Everyone has mental health. Celebrities, the homeless, your dad, you, me – even the Royal Family. William and Kate have spent the past month trying to "shatter stigma on mental health", and over the weekend Prince Harry joined them, by talking about the grief he experienced after losing his mother, and how important counselling was during that period.
The response to Harry's admission tells you everything you need to know about the state of mental health in Britain.
On a positive note, the Royal Family are about as high profile as it gets. Paul Farmer, chief executive of Mind, noted that, for this reason, the interview will have a huge impact: "It's inspiring to see Prince Harry speaking out about his experiences," he said. "It shows how far we have come in changing public attitudes to mental health that someone so high profile can open up about something so difficult and personal."
The prince deserves this praise, of course, but it's where else it's coming from that's troubling. Tories and the right-wing press have congratulated Harry for dismantling stigma around mental health, but conveniently ignored the government's lack of funding when it comes to mental health services. Theresa May, for example, applauded Harry for opening up – which is nice, but odd in the context of her government systematically slashing National Health Service mental health budgets.
This issue has been voiced by normal Brits who have previously spoken up and asked for help, only to find they can't access the treatment they need. "'Prince Harry seeking therapy will help people'. Not when they go to their GP who ridicules them or puts them on a year-long wait list," said one Twitter user. "I'd feel for prince harry if he came out & said he got help for his mental health & made a point of mentioning the budget cuts to MH sect," said another.
Just as worrying is the retaliation from a notably white, middle class cross section of social media users who are dismissing these frustrations as merely "snark" or "anti-Royal for the sake of being anti-Royal". These tweeters miss the point entirely: stigma-bashing, while ultimately helpful, just isn't enough in a time when those actively seeking it cannot get the help they need.
If you don't feel solidarity with people frustrated with the Royals for not acknowledging the lack of state help for working class people, I can only assume you've never had to rely on the NHS for treatment. You must have had other options when you or people you care about have struggled, and lucky you. But imagine what it must feel like to deal with persistent suicidal thoughts, or experience psychotic episodes, or have to be a primary caregiver to a loved one, only to be confronted with a waiting list months or even a year long. People can spiral while waiting for treatment. A need for Cognitive-behavioural therapy for anxiety can slip into depression, which can slip into mild psychosis. It's also important to note that once you've finally had first line treatment it's often hard or impossible to access treatment beyond that, unless you're severely ill.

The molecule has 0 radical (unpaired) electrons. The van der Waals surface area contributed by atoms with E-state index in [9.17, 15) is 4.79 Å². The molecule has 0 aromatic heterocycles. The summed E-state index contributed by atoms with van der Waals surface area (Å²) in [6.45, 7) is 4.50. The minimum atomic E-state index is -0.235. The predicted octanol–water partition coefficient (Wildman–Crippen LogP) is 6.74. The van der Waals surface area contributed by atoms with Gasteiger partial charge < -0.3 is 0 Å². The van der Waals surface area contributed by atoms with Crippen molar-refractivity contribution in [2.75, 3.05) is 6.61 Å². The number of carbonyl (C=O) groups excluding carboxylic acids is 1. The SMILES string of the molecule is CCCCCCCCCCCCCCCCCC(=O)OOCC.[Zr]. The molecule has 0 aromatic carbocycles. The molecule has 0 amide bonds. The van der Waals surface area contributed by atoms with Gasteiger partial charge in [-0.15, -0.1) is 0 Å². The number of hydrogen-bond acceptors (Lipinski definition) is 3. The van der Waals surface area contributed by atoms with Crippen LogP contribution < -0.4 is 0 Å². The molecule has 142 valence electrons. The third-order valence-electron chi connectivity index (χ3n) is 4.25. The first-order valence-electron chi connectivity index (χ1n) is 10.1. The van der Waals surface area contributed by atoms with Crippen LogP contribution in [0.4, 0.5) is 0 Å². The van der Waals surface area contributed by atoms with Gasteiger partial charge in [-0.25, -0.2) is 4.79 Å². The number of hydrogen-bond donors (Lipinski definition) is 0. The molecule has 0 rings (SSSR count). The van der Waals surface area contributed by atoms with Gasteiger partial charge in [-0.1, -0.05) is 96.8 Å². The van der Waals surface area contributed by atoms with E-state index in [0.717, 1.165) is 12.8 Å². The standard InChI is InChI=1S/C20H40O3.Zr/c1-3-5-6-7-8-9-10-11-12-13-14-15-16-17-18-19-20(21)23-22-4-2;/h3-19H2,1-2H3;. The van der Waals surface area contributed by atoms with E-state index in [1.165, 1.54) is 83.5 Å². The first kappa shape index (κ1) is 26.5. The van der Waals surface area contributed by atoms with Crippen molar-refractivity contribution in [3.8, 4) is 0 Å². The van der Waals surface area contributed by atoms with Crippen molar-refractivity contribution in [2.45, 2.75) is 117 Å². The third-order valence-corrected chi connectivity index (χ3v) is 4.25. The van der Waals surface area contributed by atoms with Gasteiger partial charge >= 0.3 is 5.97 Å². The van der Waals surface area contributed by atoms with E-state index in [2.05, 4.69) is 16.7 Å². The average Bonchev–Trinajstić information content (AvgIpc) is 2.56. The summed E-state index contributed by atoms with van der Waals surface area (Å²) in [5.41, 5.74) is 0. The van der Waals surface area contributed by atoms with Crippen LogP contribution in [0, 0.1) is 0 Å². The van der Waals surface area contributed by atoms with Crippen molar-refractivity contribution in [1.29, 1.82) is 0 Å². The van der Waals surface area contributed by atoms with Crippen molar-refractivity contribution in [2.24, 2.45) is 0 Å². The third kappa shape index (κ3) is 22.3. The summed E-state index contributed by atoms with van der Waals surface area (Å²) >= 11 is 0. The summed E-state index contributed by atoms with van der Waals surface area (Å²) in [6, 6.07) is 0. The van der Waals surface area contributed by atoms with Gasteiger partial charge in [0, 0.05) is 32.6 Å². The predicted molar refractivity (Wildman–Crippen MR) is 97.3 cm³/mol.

Mental health is deeply political. Any attempts to depoliticise it by denying people in need the right to be angry should be opposed. These rebuttals perpetuate false mental health narratives – that empathy and empathy alone can "cure" illness; that talking is enough; or that everyone's mental health is the same and can be talked about in the same breath – and remove gender, sexuality, race, class and austerity from the conversation, despite all these things being important factors.
British Politician, David Cameron promised a "mental health revolution", yet under a Tory government and years of austerity, cuts to provisions have continued. A quarter of young people seeking mental health care are turned away by specialist services because of a lack of resources; people are travelling hundreds of miles for a hospital bed; children are waiting more than a year for mental health treatment. Theresa May – who called an early election today – has promised to tackle the "stigma" of mental health, but dismissed calls for extra funding. In fact, she literally told Sky News: "It is always wrong for people to assume that the only answer to these issues is about funding."
So if what underprivileged people are hearing from Royals – regardless of how important and touching and relatively brave it might be – mirrors the contradictory statements and the lack of acknowledgement of privilege they're hearing from Conservative politicians, can you blame them for their frustration?
These are dangerous times, and without anger and mobilisation the mental health of those in need will continue to suffer. If the Tory trend of all talk, no action continues, there are darker times ahead for the mental health of ordinary Brits.
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